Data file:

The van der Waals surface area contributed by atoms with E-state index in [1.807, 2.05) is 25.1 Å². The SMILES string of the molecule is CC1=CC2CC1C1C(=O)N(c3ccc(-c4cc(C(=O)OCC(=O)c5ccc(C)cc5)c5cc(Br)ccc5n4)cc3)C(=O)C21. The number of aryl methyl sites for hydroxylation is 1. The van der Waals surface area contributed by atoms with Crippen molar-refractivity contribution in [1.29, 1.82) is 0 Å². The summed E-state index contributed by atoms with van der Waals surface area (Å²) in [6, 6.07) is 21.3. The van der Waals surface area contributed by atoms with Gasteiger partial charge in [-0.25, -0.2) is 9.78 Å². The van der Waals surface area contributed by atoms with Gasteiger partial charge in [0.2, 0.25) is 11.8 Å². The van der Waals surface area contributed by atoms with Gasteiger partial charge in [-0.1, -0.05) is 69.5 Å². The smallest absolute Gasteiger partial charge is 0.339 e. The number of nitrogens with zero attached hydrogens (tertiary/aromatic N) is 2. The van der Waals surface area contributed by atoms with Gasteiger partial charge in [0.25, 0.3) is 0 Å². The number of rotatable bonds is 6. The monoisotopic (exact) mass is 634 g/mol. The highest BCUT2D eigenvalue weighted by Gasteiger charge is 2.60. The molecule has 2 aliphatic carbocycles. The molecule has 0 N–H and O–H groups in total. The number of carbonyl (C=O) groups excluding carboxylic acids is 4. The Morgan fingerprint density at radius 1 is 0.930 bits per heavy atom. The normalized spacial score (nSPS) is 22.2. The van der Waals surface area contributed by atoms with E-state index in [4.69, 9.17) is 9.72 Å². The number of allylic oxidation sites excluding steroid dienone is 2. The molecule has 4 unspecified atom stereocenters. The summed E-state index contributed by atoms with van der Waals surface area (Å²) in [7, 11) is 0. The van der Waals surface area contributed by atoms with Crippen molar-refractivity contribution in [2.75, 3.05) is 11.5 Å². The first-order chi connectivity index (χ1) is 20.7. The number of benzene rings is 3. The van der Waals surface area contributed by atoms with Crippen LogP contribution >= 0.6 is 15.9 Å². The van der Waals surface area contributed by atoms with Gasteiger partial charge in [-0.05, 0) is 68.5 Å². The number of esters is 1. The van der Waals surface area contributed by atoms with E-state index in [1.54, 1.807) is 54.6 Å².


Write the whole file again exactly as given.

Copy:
The van der Waals surface area contributed by atoms with E-state index in [1.807, 2.05) is 25.1 Å². The SMILES string of the molecule is CC1=CC2CC1C1C(=O)N(c3ccc(-c4cc(C(=O)OCC(=O)c5ccc(C)cc5)c5cc(Br)ccc5n4)cc3)C(=O)C21. The number of aryl methyl sites for hydroxylation is 1. The van der Waals surface area contributed by atoms with Crippen molar-refractivity contribution in [1.29, 1.82) is 0 Å². The summed E-state index contributed by atoms with van der Waals surface area (Å²) in [6, 6.07) is 21.3. The van der Waals surface area contributed by atoms with Gasteiger partial charge in [-0.25, -0.2) is 9.78 Å². The van der Waals surface area contributed by atoms with Gasteiger partial charge in [0.2, 0.25) is 11.8 Å². The van der Waals surface area contributed by atoms with Gasteiger partial charge in [-0.1, -0.05) is 69.5 Å². The smallest absolute Gasteiger partial charge is 0.339 e. The number of nitrogens with zero attached hydrogens (tertiary/aromatic N) is 2. The van der Waals surface area contributed by atoms with Gasteiger partial charge in [0.25, 0.3) is 0 Å². The number of rotatable bonds is 6. The monoisotopic (exact) mass is 634 g/mol. The highest BCUT2D eigenvalue weighted by Gasteiger charge is 2.60. The molecule has 2 aliphatic carbocycles. The molecule has 0 N–H and O–H groups in total. The number of carbonyl (C=O) groups excluding carboxylic acids is 4. The Morgan fingerprint density at radius 1 is 0.930 bits per heavy atom. The normalized spacial score (nSPS) is 22.2. The van der Waals surface area contributed by atoms with E-state index in [4.69, 9.17) is 9.72 Å². The number of allylic oxidation sites excluding steroid dienone is 2. The molecule has 4 unspecified atom stereocenters. The summed E-state index contributed by atoms with van der Waals surface area (Å²) in [7, 11) is 0. The van der Waals surface area contributed by atoms with Crippen molar-refractivity contribution in [2.75, 3.05) is 11.5 Å². The first-order chi connectivity index (χ1) is 20.7. The number of benzene rings is 3. The van der Waals surface area contributed by atoms with Crippen LogP contribution >= 0.6 is 15.9 Å². The van der Waals surface area contributed by atoms with Gasteiger partial charge in [-0.05, 0) is 68.5 Å². The number of esters is 1. The van der Waals surface area contributed by atoms with E-state index in [1.54, 1.807) is 54.6 Å².